Tuesday, December 21, 2010

It's A Marshmallow World!

Dear hibernating friends of the marshmallow world,

I dislike store-bought marshmallows.  In fact, I can't stand them.  Poofy, sickly whiteness.  Ew!

I always just thought I didn't like marshmallows.

But then I considered the difference between WonderBread and Homemade Bread.  They aren't even the same product!  I realized the same might be true for the marshy puff of mallow.  I'd seen old recipes for marshmallows, but I didn't know how good they were, or how sickeningly similar they were to the grocery store knock-offs.  I went to the books and started exploring my options.

My sister Mandatory came over to assist me in my devilish plans.  She is a clever and able partner in crime.

I pulled a straightforward, simple, easy, delicious recipe from one of my colorful, photo-packed cookbooks.  This book is not only fun to cook out of - I have yet to find a recipe that I don't love - and stuffed with useful and fun recipes (such as graham crackers, toaster tarts, lemon curd, mayonnaise, ranch dip...), many of which would make wonderful gifts, but it is also loaded with pictures of cute packaging ideas for those of you that tend towards the artsy.

Marshmallows - airy, exquisite confections of feathery goodness.  The perfect touch to a steaming cup of hot cocoa, or a gooey melting s'more.  There are endless variations for this storable, giftable, delectable dainty.

The quantity of marshmallows depends on what size you cut them into.  30 medium (1-1/4 inch) or 16 large (2-inch).
Time commitment: 2 hours

2/3 cup water, divided
2 (1/4-ounce) envelopes unflavored gelatin
1 cup granulated sugar
1 cup light corn syrup
Pinch of kosher salt
1 teaspoon vanilla extract
1 cup confectioners' sugar, for dusting

Lightly oil the inside of an 8 by 8-inch pan with vegetable oil.  Generously coat with confectioners' sugar; set aside.  (Really, if you don't care about a uniform shape, you can just oil and dust a big sheet of parchment paper or a cookie sheet; the marshmallow goo is stiff enough that it won't ooze off completely, but will spread out somewhat.  Use your own discretion.)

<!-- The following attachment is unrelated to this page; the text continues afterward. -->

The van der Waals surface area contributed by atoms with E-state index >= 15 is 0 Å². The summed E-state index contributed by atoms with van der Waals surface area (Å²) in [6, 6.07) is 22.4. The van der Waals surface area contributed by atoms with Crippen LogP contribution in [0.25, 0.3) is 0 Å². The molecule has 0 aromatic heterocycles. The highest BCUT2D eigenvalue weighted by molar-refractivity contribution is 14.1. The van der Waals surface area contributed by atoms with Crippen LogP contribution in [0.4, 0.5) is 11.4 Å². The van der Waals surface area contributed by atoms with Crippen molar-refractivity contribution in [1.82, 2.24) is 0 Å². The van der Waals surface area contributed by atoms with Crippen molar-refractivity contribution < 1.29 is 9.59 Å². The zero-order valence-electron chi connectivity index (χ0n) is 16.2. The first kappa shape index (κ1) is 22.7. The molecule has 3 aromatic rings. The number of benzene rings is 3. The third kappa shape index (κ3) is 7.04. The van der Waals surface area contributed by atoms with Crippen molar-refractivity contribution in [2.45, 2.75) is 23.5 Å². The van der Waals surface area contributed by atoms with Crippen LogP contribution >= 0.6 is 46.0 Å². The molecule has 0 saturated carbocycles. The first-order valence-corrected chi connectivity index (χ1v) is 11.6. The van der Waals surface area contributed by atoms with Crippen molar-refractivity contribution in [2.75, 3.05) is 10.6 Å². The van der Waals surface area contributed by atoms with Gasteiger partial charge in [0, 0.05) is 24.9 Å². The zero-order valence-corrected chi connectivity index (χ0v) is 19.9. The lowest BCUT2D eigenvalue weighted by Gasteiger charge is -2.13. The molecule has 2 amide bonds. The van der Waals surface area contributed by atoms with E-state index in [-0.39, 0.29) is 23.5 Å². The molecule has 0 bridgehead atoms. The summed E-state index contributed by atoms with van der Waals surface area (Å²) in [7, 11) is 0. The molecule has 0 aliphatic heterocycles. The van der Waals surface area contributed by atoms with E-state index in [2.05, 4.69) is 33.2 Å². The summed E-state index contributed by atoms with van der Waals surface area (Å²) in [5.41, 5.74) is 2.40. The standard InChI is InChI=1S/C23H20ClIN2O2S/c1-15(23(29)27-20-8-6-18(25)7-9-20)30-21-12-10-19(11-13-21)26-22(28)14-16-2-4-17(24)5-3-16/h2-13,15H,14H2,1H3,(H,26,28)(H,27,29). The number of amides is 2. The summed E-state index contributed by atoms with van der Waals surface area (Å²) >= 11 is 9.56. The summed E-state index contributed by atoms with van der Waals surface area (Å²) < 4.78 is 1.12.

Pour 1/3 cup of the water into the bowl of a stand mixer.  Sprinkle the gelatin over the water, and let stand for about 10 minutes, or until the gelatin has softened.

In a saucepan, off heat, combine the remaining 1/3 cup water and the granulated sugar, corn syrup, and salt.  Place the pan over medium-high heat.  Clip a candy thermometer to the inside of the pan and make sure it does not touch the bottom.  Cook the mixture without stirring until it reaches 240F (softball).  Brush down the sides of the pan with a pastry brush (or a clean paintbrush reserved for kitchen use only) dipped in water, to gently wipe away any residual sugar crystals.

With the mixer on low speed, very carefully add the hot syrup to the softened gelatin.  Add the vanilla, increase the speed to medium-high, and beat for 8 to 13 minutes, until the mixture becomes very white, stiff, and sticky.

Spread the mixture into the prepared pan using a lightly oiled spatula.  With wet hands, press the batter evenly into the corners of the pan.  Set aside for at least 1 hour, or until the mixture is firm and cool.

Sift the confectioners' sugar into a shallow dish or bowl.  Run a sharp, wet knife around the edge of the cooled pan to loosen the marshmallow sheet.  Remove the marshmallows from the pan.  Cut into 16 or 36 squares, or whatever size or shape you want.  Wet the knife often to keep it from sticking.  Toss each marshmallow in the powdered sugar until completely coated (or see suggestions below, or create your own).

Store marshmallows in a single layer or layers separated by waxed paper.  They will keep for at least 1 month when stored airtight at moderate temperature.

Substitute sifted unsweetened cocoa or toasted shredded coconut or finely crushed candy canes for the powdered sugar used to coat the marshmallows.    Fold in 1 cup finely chopped cacao nibs, toasted almonds, mini chocolate chips, dried cranberries, or crushed peppermint sticks into the stiff marshmallow mixture before spreading.  Or, swirl in food coloring, either leave as swirls or blend thoroughly. (A photo blog of a few of these variations.)

Enjoy your marshmallow world!!

Mrs H


  1. delicious marshmallow of delicious deliciousness

  2. Indeed ... tonight we made hot chocolate and plopped a huge marshmallow in each mug. The angelic choirs sang of their softness and glimmering goodness....




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